Future Possible: An Art History of Newfoundland and Labrador
Canada’s youngest province also has the country’s longest history of European settlement, from the ultimately doomed Norse settlement of L’Anse aux Meadows (abandoned over 1,000 years ago), to the seasonal camps of French, Basque and English fishers that were concurrent with the so-called age of exploration, if they didn’t predate it by centuries (the jury is still out on that). And of course, the presence of Indigenous peoples in Newfoundland and Labrador extends back to time immemorial. So, obviously, there’s a lot to cover.
One would expect that telling any history of a young place with such a long history (the project was sparked by a desire to mark the 70th anniversary of Newfoundland’s entry to Confederation with Canada, which occurred in 2017) would be fraught, even contentious. Quite simply, we don’t live in times that easily accept formerly dominant narratives.
Future Possible: An Art History of Newfoundland and Labrador, a handsome and expansive book, dodges any attempt at a defining narrative though the expedient of inviting numerous tellers to recount their views on the histories of art in Newfoundland and Labrador. It doesn’t create a traditional historiography, but it does provide a vibrant and compelling picture of a vibrant and compelling place.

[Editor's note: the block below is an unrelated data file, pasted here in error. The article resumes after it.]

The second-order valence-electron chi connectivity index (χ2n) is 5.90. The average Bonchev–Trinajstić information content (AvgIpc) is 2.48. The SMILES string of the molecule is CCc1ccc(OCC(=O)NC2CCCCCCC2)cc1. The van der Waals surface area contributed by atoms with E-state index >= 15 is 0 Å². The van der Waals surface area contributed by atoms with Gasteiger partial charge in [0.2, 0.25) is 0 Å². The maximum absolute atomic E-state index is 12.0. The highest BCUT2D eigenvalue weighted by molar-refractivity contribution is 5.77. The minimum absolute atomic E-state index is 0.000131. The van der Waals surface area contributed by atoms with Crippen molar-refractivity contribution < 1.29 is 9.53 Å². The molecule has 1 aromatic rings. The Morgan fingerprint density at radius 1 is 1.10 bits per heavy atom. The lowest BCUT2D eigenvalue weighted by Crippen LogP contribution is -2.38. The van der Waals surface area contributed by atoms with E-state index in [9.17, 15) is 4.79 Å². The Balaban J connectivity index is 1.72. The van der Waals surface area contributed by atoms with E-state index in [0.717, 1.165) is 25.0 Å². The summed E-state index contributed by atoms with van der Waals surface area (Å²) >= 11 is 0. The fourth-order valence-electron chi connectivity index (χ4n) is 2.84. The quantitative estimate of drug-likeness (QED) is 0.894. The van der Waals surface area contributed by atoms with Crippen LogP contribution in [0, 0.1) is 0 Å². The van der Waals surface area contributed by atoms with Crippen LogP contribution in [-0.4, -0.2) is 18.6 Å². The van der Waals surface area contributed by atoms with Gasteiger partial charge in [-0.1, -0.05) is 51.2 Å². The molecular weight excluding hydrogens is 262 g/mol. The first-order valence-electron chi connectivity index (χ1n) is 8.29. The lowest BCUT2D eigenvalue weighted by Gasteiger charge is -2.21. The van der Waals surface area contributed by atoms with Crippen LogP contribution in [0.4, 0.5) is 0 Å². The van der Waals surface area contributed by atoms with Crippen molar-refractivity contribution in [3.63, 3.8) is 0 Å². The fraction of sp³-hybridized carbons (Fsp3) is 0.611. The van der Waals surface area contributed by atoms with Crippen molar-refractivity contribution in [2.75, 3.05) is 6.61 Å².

Mireille Eagan, curator of The Rooms Provincial Art Gallery, put this project together to accompany two large exhibitions of Newfoundland’s and Labrador’s visual arts, one examining the arts pre-Confederation (2018), the other looking at 1947 until the present day (2019). She subtitled the book “an art history” with intent, writing that the title “acknowledges that there’s no one definitive story.” Far from a chronological listing of events and personages, this book is more a compendium of approaches. It doesn’t have a timeline of events, for instance, and neither is there a biographical listing of artists of note, both things one might reasonably expect in a traditional history. But, of course, that’s exactly what this book isn’t.
With a foreword, a preface, an introduction, a monologue and 14 chapters (all by different writers), there is no lack of range in the stories told. Eagan’s preface sets the stage when she evokes Samuel Beckett: “Ever tried. Ever failed. No matter. Try again. Fail again. Fail better.” In his introduction, James Fitzpatrick evokes the importance of an early 1980s performance in Gander by the renowned comedian Tommy Sexton, in which Fitzpatrick saw a “great leap forward” into the future. “That’s how the future reveals itself here,” he writes, “we get a passing glimpse as it sprints into the distance.”